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Featured TV on DVD Review: Nashville: Season One

October 3rd, 2013

Nashville: Season One - Buy from Amazon

Nashville started last season and for most of the year it was "on the bubble" as far as ratings went. I was always fairly sure the show would be renewed, because it was not only selling ad time for the network, but also selling CD soundtrack. Has it done enough to warrant more people checking out the second season?

The Show

Before we get into the review, this show is a soap opera. There's no way to describe the plot of any episode beyond the few two or three without getting into some spoilers. Fortunately, just going through the characters and a bit of their interpersonal relationships will take ten times longer than most reviews are.

Nashville focuses on the music industry with Rayna Jaymes, a titan of the country music scene. She's been widely successful, but her husband, Teddy Conrad, had a land development deal that failed leaving the family not broke, but short on cash. Instead of selling their house, Rayna has to go on tour again, leaving her two girls, Maddie and Daphne (Lennon Stella and Maisy Stella) with their father in the meantime. However, this plan doesn't work as well as she had hoped, because the taste in country music has changed. Her label wants changes that she's not happy with.

Specifically, Juliette Barnes is the new taste in music and the rising star . Juliette is young, very popular, but troubled. Her mother, Jolene, is an addict, and Juliette wants nothing to do with her. Jolene claims she's cleaned up her act, but Juliette doesn't believe her. Juliette also has other problems, namely an image problem. She's incredibly bossy with her manager, Bucky Dawes, and pretty much anyone else under her. Her public image takes a number of hits in the season, while the record label wants to help her improve her image, by making her play with Rayna. Neither one is happy with this. One of the ways Juliette tries to get at Rayna is by poaching Deacon Claybourne, Rayna's longtime guitarist and friend.

Rayna also has to deal with a difficult family life. Her father, Lamar Wyatt, is a rich and powerful business man in the Nashville area, but he has always been a terrible father to Rayna. Her mother died when Rayna was only 12 and their marriage wasn't great to begin with. (She had an affair.) Lamar sees a lot of his wife in Rayna, and he doesn't like it. He always liked his other daughter, Tandy, more. Additionally, he wants more than money; he wants power. He sees a way to get power is by encouraging Teddy to run for Mayor, which puts him directly against Coleman Carlisle, who is a longtime friend of Rayna's. This turns out to be a problem, because Teddy had some skeletons buried and the stress of the campaign takes its toil on the marriage.

We also meet a younger generation of country music hopefuls, starting with Scarlett O'Connor, Deacon's niece. She's come from Alabama to Nashville, but she's not particularly interested in being a singer. She's more of a poet, but she's there to help her boyfriend, Avery Barkley, but their relationship hits a snag when she gets a potential big break before he does. Scarlett gets more support from Gunnar Scott, who works at the same country bar as she does. Gunnar's girlfriend, Hailey (Chloe Bennet), also wants to help Scarlett succeed, but there's a conflict between these four people, as romantic entanglements arise.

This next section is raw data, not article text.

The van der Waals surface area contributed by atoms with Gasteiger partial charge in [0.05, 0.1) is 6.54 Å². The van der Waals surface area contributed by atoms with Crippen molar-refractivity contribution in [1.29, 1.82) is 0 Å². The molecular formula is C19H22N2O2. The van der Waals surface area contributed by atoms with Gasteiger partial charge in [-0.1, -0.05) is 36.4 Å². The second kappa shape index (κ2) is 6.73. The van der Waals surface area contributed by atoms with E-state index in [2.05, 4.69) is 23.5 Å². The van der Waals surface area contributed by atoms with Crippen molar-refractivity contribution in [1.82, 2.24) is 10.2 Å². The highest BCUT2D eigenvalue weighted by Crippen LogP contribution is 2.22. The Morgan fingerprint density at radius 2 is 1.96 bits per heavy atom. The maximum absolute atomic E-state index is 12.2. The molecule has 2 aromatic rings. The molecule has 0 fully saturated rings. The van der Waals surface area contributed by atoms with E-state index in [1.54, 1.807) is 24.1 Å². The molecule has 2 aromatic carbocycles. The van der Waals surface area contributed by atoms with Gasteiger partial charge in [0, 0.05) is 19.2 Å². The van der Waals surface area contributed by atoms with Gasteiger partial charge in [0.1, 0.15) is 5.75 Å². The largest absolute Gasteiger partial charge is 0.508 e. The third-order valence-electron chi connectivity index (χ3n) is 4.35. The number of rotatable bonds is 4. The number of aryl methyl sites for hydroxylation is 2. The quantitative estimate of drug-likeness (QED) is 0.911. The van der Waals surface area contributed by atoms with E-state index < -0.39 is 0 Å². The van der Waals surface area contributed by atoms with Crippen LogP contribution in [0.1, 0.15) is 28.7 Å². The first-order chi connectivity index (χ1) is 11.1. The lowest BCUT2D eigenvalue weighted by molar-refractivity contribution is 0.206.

(On a side note, I really like Clare Bowen's accent and I went online to check if she was really from the south. Turns out she's from the really south, Australia. I also read a lot of people complaining that she didn't sound like she was from Nashville, but her character is actually from Alabama.)

Like I already said, Nashville is a soap opera. It's a soap opera about country music. If you don't like either, you might avoid the show altogether. However, this is actually very compelling drama. A lot of this has to do with the writing, which is top-notch for a network drama. It even picked up a WGA nomination for best new series. The acting is also excellent, as both Connie Britton and Hayden Panettiere earned Golden Globe nominations. There are some plotlines that are a little aggravating. For instance, Juliette Barnes tends to have a lot of moments where it seems like she will have some personal growth, only to slide right back to her old self. Also, the show has one or two or several love triangles, which is a tired plot device.

Overall the good far outweighs the bad and the season ended on a cliffhanger that will certainly leave you itching to see more. (And now that I have finally seen the full season, I can check out my DVR of the first two episodes of season two.)

The Extras

Extras are mostly on the final disc, but there is a six-minute featurette on the first disc about shooting the show in Nashville. Stellas Go On "Tour" is a nine-minute look at Lennon and Maisy's day on set. On the Record has two short featurettes on two of the songs from the show. There are also seven deleted scenes and two minutes of outtakes. That's not a lot of extras, but it is enough to not seem barren.

The Verdict

I am not a fan of soap operas, nor am I a huge fan of country music. The main reason I asked for a screener for this show was because of Lennon Stella and Maisy Stella (they're Canadian and I have a well-known pro-Canada bias). I was hoping Nashville would be an okay drama and the soap opera aspects wouldn't make me hate the show. However, it was a whole lot better than I was expecting it would be. There are not a lot of extras on the DVD, but enough that it is easily worth picking up.

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Filed under: Video Review, David Alford, Powers Boothe, Connie Britton, Charles Esten, Jonathan Jackson, Hayden Panettiere, Robert Wisdom, Judith Hoag, Sylvia Jefferies, Clare Bowen, Eric Close, Sam Palladio